The most obvious sign someone has survived a stroke is usually some trouble speaking or walking. But another challenge may have an even greater impact on someone’s daily life; Often, stroke survivors lose sensation and muscle control in one arm and hand; making it difficult to dress and feed themselves; or handle everyday objects such as a toothbrush or door handle. Now, doctors and engineers at Stanford and Georgia Tech; are working on a novel therapy; that could help more stroke survivors regain; the ability to control their arms and hands; a vibrating glove that gently stimulates the wearer’s hand for several hours a day.
Caitlyn Seim started the project in the hope; that the glove’s stimulation could have some of the same impact as more traditional exercise programs. After developing a prototype, she approached Stanford colleagues Maarten Lansberg; and Allison Okamura in order to expand her efforts. With help from a Wu Tsai Neurosciences Institute Neuroscience seed grant; the trio are working to improve on their prototype glove; and bring the device closer to clinical testing. “The concept behind it is that users wear the glove for a few hours each day during normal daily life; going to the supermarket or reading a book at home,” said Seim. “We are hoping that we can discover something that really helps stroke survivors.”
Reaching for new stroke treatments
Seim, Lansberg and Okamura’s goal is a tall order. Despite some individual success stories; the reality is that most stroke patients struggle to regain the ability to speak; move around and take good care of themselves. “Stroke can affect patients in many ways; including causing problems with arm function, gait, vision, speech and cognition;” Lansberg said, yet despite decades of research; “there are essentially no treatments that have been proven to help stroke patients recover these functions.”
It was in that context that all three researchers independently started thinking about what they could do to improve the lives of people who’ve survived strokes. As the medical doctor in the bunch, Lansberg had already been treating stroke patients for years and has helped lead the Stanford Stroke Collaborative Action Network, or SCAN. Okamura, meanwhile, has focused much of her research on haptic or touch-based devices, and in the last few years her lab has spent more and more time thinking about how to use those devices to help stroke survivors.
“Rehabilitation engineering provides a unique opportunity for me to work directly with the patients who are affected by our research,” Okamura said. “The potential to translate the kind of technology relatively quickly to a commercial product that can reach a large number of stroke patients in need of therapy is also very exciting.” For her part, Seim’s interest in stroke stems from an interest in wearable computing devices – but rather than build more virtual reality goggles and smartwatches, Seim said she wants to apply wearable computing to the areas of health and accessibility, “areas which have some of the most compelling problems to me,” she said.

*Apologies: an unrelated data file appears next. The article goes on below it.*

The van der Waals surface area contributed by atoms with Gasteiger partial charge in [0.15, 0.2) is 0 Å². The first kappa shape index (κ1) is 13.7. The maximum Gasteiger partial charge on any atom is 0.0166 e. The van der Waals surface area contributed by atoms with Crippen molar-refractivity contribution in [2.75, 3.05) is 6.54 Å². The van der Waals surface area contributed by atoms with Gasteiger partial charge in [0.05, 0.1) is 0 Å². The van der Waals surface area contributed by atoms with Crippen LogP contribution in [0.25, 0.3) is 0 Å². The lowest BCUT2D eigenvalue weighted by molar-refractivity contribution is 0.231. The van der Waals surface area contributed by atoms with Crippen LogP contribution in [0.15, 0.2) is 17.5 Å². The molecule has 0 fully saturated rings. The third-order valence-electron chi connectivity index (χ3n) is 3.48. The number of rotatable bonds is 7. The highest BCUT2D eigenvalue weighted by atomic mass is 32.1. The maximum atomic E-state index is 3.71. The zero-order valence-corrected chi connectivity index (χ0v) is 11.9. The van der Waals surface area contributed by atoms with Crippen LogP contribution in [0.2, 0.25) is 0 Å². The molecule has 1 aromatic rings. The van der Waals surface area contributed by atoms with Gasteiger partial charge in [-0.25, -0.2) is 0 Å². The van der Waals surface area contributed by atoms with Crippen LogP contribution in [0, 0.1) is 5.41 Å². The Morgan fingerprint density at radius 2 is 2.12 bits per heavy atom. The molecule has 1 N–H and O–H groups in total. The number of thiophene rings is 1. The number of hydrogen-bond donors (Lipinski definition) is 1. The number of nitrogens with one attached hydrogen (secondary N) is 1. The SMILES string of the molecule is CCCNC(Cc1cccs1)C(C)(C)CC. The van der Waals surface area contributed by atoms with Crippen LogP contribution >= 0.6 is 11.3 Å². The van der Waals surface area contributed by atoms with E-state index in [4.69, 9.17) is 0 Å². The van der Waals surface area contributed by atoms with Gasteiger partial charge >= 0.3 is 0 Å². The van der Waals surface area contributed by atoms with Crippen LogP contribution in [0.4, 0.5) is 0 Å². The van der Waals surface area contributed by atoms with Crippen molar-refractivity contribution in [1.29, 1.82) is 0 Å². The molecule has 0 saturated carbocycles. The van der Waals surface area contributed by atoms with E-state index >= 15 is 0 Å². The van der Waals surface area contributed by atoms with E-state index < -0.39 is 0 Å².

Growing a new idea
However, with that ambition in mind, Seim built a prototype vibrating glove that she hoped would stimulate nerves and improve both sensation and function in stroke survivors’ hands and arms. After collecting some promising initial data, Seim reached out to the Stanford team. “Stanford has SCAN and StrokeNet, along with a community of interdisciplinary engineering and computing research, so I reached out to Maarten, and he was very supportive,” Seim said. Now, Seim, Lansberg and Okamura are revising the glove’s design to improve its function and to add elements for comfort and accessibility. Then, they’ll begin a new round of clinical tests at Stanford.
So, long term, the hope is to build something that helps stroke survivors recover some of the functions they have lost in their hands and arms. And if initial tests work out, Lansberg said, it’s possible the same basic idea could be applied to treat other complications associated with stroke. “The glove is an innovative idea that has shown some promise in pilot studies,” Lansberg said in conclusion. “If proven beneficial for patients with impaired arm function, it is conceivable that variations of this type of therapy could be developed to treat, for example, patients with impaired gait.”